Hurricanes, tornadoes, and other extreme weather can take down even massive trees, but sometimes, the damage isn’t as severe. Instead of toppling over completely, trees can be left leaning to one side, while its roots remain in the ground. Leaning can also be the result of planting a tree in soil that’s unstable or too moist.
Fortunately, a tree favoring one side over the other isn’t necessarily a lost cause. Here’s what to know about straightening a leaning tree.
Can all leaning trees be straightened?
First, consider the age and size of your tree. Young trees with thin trunks are the best candidates for straightening, while older, thicker trees tend to be more of a challenge.
If you have an older tree that’s only leaning slightly, it may be able to continue living and growing without being perfectly straight—as long as none of its roots are showing, or are about to poke through to the surface. When in doubt, ask an arborist.
Similarly, the larger a tree is—both in terms of height and trunk girth—the more difficult it will be to move safely. Rather than risking an accident, consider calling in a professional.
If the tree is leaning because it’s damaged or diseased, it probably can’t be salvaged.
How to straighten a leaning tree
You can straighten a leaning tree through a process called “staking,” which is done to provide the tree with support while its roots get reestablished underground after being disturbed.
Start by feeling the soil around the tree. If it’s hard and dry, add some water to make moving the tree easier. Now, gather your supplies:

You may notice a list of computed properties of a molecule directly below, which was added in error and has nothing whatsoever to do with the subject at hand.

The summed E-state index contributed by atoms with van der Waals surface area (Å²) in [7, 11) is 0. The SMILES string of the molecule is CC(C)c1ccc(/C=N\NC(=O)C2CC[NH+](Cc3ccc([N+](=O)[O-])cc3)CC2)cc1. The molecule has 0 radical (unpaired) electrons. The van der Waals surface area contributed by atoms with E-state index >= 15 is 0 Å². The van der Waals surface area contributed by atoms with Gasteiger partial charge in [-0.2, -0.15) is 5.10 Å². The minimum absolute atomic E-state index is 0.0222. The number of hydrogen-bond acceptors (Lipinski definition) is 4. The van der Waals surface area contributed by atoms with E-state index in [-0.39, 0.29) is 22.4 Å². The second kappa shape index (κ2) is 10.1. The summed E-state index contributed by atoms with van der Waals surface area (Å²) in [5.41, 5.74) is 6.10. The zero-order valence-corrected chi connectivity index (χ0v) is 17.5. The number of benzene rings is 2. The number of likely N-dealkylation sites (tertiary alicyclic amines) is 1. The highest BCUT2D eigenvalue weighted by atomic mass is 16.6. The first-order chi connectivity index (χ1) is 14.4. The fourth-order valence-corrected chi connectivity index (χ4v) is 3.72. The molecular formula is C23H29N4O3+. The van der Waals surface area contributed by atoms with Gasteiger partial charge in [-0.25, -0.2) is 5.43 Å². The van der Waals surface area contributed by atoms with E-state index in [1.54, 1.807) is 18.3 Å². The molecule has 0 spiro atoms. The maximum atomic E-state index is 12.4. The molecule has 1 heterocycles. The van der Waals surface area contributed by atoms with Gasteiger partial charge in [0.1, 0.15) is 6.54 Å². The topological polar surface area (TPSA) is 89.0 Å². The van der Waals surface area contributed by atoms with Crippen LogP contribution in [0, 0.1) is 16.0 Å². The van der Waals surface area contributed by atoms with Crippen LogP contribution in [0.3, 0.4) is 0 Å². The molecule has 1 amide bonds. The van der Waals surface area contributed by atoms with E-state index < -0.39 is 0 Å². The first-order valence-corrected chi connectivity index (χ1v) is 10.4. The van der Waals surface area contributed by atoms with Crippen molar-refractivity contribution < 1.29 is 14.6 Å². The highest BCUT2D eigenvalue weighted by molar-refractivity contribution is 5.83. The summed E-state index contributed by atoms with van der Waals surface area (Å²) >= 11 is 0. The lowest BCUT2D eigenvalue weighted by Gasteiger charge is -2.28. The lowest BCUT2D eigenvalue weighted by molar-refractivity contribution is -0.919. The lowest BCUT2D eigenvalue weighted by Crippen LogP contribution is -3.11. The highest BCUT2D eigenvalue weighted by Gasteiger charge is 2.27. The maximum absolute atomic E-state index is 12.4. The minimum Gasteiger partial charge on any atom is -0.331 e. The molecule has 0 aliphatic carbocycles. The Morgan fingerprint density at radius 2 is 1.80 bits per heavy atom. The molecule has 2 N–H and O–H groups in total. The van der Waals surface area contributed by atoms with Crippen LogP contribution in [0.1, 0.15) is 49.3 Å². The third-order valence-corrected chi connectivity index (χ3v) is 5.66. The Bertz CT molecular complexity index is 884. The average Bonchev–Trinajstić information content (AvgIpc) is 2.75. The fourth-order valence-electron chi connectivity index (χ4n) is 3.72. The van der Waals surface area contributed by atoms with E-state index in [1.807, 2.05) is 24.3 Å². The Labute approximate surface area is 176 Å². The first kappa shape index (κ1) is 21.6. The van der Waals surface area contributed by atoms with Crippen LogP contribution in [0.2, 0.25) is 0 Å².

- 2—4 wooden or metal stakes, at least 2-feet long
- A mallet (or similarly large hammering tool)
- 2—4 canvas straps (special ones for staking trees, hammock straps, or comparable canvas straps)
- Thick work gloves
Then get to work:
- Surround the tree with the stakes placed roughly 1-2 feet away from the trunk (the goal is to avoid the root ball), and use the mallet to drive them into the ground towards the trunk at 45-degree angles.
- Ensure the stakes reach a depth of at least 18 inches.
- Push the tree trunk, repositioning it so it’s upright. Wearing work gloves can help you get a better grip, and prevent splinters. It may take two or more people to move larger trees.
- Once the tree is in place, firmly press down on the soil around the trunk, or anywhere else it was loose.
- Place each strap around the trunk of the tree and fasten it to the corresponding stake. Make sure each strap is secure, but has enough give to allow the tree to sway (slightly) in the wind.
Like training wheels, stakes aren’t forever: It’s best to take them down after one growing season.